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Q&A with Graham Hill

Meet the Unusual Suspects

The world has experienced a dramatic shift towards integrating technology into everyday life. Through this rapid adoption, new challenges arise daily for talented cybersecurity professionals to solve. The Unusual Suspects are those who follow a different path—one which may not be so obvious, but has equipped them with the unique knowledge and experience to impact the changing landscape of cybersecurity.


What is your job at Lockheed Martin?

I am the Project Manager for the Defense Cyber Crime Center (DC3) - Defense Computer Forensics Lab focused on deploying new processes and technology into the world’s largest digital forensics lab. Lockheed Martin’s partnership with DC3 is the largest cyber contract in the company. 

At the lab, our primary mission is to provide digital and multimedia forensics examination, analysis, research, development, test and evaluation, information technology and cyber analytical services in support of DoD criminal investigations, as well as supporting federal law enforcement agencies.

The lab has three main sections: major Crimes for criminal exams, counter intelligence for espionage and classified spillage exams and intrusions for malware exams.

How does rapid technology evolution and adoption affect your work?

We have to stay on top of things. In the recent past, a household may have had a couple computers and a home phone.

Now, each individual person typically has a smart phone, a laptop, a gaming system, or even a tablet. The sources for data and the complexity of storing it are expanding, so we need to expand our understanding to stay on top.

Graham Hill, Project Manager, DC3

When did you know that you wanted to end up in cybersecurity?

I knew I wanted to work with computers starting when I was 9 years old and I was soldering additional memory into my parent’s IBM Aptiva with my grandfather. Cybersecurity is something I fell into through career choices.

Every career choice I have made has been wildly different from the last, but a mentor once gave me the advice that you should always be at least a little nervous for your next job or else you aren’t pushing yourself enough.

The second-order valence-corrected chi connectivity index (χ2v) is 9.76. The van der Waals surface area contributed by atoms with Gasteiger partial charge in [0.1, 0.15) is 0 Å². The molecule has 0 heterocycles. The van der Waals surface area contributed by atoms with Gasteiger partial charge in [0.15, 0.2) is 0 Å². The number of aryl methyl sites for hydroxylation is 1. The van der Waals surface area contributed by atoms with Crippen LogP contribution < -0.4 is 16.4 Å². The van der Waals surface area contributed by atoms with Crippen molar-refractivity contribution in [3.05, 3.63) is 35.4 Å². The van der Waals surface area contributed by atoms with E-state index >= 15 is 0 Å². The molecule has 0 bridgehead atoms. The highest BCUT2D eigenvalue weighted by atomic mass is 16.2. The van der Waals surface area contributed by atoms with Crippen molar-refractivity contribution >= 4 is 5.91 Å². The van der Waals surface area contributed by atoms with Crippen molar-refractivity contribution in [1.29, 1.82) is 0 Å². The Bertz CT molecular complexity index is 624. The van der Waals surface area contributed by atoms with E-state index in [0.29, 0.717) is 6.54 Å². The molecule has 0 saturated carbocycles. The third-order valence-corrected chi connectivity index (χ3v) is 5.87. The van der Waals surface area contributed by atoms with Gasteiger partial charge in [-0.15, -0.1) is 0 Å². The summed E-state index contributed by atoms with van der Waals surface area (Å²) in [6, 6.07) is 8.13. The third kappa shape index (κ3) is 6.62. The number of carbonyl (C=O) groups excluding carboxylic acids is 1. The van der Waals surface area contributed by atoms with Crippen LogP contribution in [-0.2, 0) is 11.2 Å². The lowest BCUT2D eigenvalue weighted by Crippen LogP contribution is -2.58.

Graham Hill, Project Manager, DC3

What strategic moves did you make to end up where you are today?

One assignment shifted me into a whole new field—venture capitalism. I had always been fascinated by new technology and startup culture, and a side passion of mine was economics so it was literally a dream job. Using my technical background and experience, I evaluated new startups for potential investment for Lockheed Martin’s Emerging Technology Fund. After it ended, I moved to my position as project manager for the Defense Computer Forensics Lab at DC3.

What is the coolest project you have worked on?

Leading a large project in the forensics lab where we created a new team focused exclusively on mobile devices, which have exponentially taken off as the computer of choice for most day-to-day use and play a large part in our investigations.

Coupling the explosion of use with the increasing diversity of both physical models and the software that runs them created a rapidly moving target that we were always chasing after.

We developed a new model for staying ahead of this wave. This new team was comprised of specialized examiners and a dedicated research and development team to quickly identify new sources of data from mobile devices (both physical and logical) and develop parsers/extraction methods to obtain the data.

As someone who has worked in a variety of fields, are there any myths about cybersecurity which you feel are incorrect?

The idea that all people who work in cyber are introverts is a complete myth. We work in teams and collaborate with a variety of other sources to share information and better prepare for growing threats.

Also, I have seen the stigma that government cybersecurity work is done much slower than commercial work. Cyber is fast paced and real time, no matter the business. Speed is necessary as well as advanced capabilities since our adversaries can dictate how we need to respond.